Norman Dewis OBE, the man responsible for developing some of the most iconic Jaguars, has passed away at age 98. Over a 33-year career with Jaguar, Dewis’ fearlessness, extraordinary talent and friendly, humble demeanor helped establish him not only as Britain’s greatest ever test driver, but a veritable legend and a dedicated friend to the Jaguar brand.
Dewis’ history with Jaguar is remarkable: he developed the multiple Le Mans-winning C- and D-type racing cars, the classic XK 140 and 150 sports cars, the pioneering 2.4/3.4 and Mk 2 saloons, plus the Mk VII and Mk VIIM models, the legendary E-type (including the lightweight E-type), the XJ13 mid-engined prototype, the world-class XJ saloons, as well as the XJ-S and the XJ40 models. Each and every model developed with Dewis’ help remains an icon of the automotive world to this day for its impeccable blend of comfort and handling.
Unusually, Dewis reported directly to Jaguar chief engineer William Heynes; this arrangement was probably unique in the motor industry for a test engineer and it enabled the company’s chief engineer (later engineering director) instant, first-hand feedback on the proving process. He also sent copies of his reports to company founder Sir William Lyons. Both placed considerable store by what Dewis said.
Born in Coventry, Dewis began working on cars at age 14, fitting fenders and hoods at the Humber factory. At only 15 he moved to another car manufacturer, Armstrong Siddeley, where he spent time in the chassis department and first learned to drive while taking cars on their shakedown runs. During wartime, Dewis was drafted into the RAF, working the gun turret of a Blenheim bomber, and finally joined Jaguar after a post-war stint at Lea-Francis.
Besides the many cars Dewis helped develop in his career, one of his first automotive projects is without doubt the one with the greatest effect on the automotive industry; the disc brake. Dewis became involved with Jaguar and Dunlop’s development of the revolutionary braking system, famously trialed in a C-type at the 1952 Mille Miglia with Sir Stirling Moss in the driving seat and Dewis navigating.
Dewis, also in 1953, set a 172.412-mph production car speed record in a modified Jaguar XK120 on a closed section of the Jabbeke highway, Belgium. He also drove a 190mphworks D-type in the dramatic 1955 Le Mans 24hr race with greats like Moss, Hawthorn and Fangio.
Famed racing driver Mike Hawthorn had such faith in Dewis that when he was asked to attend a test session and saw that Dewis was already there, asked the team manager: “Why am I here? If Norman’s satisfied with it, I’m satisfied.” And so it was, through a mutual respect and an instant likeability, that Dewis struck up life-long friendships with the likes of Hawthorn, Moss and Sir Jackie Stewart.
Outside of racing car development, Dewis is also famous for his legendary nighttime dash from Coventry to the Geneva Motor Show in 1961 for the launch of the Jaguar E-type. Covering roughly 700 miles in another E-type sourced from the factory for the for press demonstration runs, Dewis arrived roughly 15 hours later having not stopped once (aside from fuel) – hugely impressive at a time when there were no motorways.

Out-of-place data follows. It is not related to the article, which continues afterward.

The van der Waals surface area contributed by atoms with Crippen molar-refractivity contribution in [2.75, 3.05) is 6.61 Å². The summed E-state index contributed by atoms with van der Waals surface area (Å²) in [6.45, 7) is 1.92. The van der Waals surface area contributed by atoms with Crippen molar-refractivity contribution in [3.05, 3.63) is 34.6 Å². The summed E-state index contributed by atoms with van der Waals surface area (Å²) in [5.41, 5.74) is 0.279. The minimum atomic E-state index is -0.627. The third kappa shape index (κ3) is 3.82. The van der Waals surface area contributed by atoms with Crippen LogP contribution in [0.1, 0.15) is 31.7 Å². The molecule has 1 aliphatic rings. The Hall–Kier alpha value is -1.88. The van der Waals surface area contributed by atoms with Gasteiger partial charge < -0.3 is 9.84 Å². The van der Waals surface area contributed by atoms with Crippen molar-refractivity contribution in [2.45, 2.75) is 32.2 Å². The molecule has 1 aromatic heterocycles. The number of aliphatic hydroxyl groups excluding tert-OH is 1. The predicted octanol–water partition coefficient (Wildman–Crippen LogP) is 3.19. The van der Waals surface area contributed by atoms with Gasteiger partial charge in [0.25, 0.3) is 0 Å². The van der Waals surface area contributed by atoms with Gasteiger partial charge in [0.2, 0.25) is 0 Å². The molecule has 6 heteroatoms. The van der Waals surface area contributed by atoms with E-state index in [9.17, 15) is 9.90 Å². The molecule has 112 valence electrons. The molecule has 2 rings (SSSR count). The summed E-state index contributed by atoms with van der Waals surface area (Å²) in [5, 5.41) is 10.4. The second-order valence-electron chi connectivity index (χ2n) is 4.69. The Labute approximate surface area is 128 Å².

In an era without seatbelts or crash safety, Dewis was fearless. In total, it’s estimated he completed more than a million test miles at an average speed of 100mph-plus, with a number of heroic anecdotes as a result. Whether it was the D-type that flipped and landed on top of him while testing fiberglass panels or the XJ-13 that rolled end over end during a high-speed run, Dewis managed to walk away without a scratch, didn’t tell his wife and then was back to work the next day.
In the years before his retirement, Dewis built up a small but highly dedicated vehicle proving department which he headed until his retirement in 1985. He also oversaw the establishment of a dedicated Jaguar test facility at Nardo, Italy and, in 1984, a major base at Phoenix, Arizona for durability and environmental testing in the all-important U.S. market.
Even outside of retirement, and in more recent times, Dewis spearheaded Jaguar’s 60th anniversary celebrations for the race-winning D-type. Wherever Jaguar was during the year, Norman was present too, chatting with fans and friends, wearing his distinctive bootlace tie and cowboy boots. At the 2014 Goodwood Revival, Dewis, then 93, demonstrated a D-type, his speed illustrating that he hadn’t lost his touch behind the wheel. Dewis then consulted with the Jaguar Classic Works on the launch of the continuation lightweight E-type, a car that he originally helped develop in the 1960s. To his 98thyear, Dewis continued to be a global ambassador to Jaguar cars and a great friend to the brand.
In recognition of his services to Jaguar and the British motor industry, in 2014 Norman received the Order of the British Empire (OBE).
Prof. Dr. Ralf Speth, Jaguar Land Rover chief executive officer, said: “Today is an enormously sad day for the Jaguar brand, Jaguar fans worldwide, and for me personally. Putting Norman’s hugely decorated career aside, his friendly nature, captivating storytelling and unbridled enthusiasm made him exactly the kind of man you couldn’t help but want to spend time with. He will be sorely missed.
“The Jaguar brand is synonymous with a number of big personalities; the founder, Sir William Lyons, the great designer, Malcolm Sayer, innovative engineer, Bill Heynes, and, of course, the great test driver, Norman Dewis. Norman’s name will quite rightly go down in Jaguar history; without his contribution to the brand during his 33-year career, or as a global ambassador in his later years, Jaguar just wouldn’t be the same. So, I hope the world will join me and everyone associated with Jaguar Land Rover in saying: thank you, Norman.”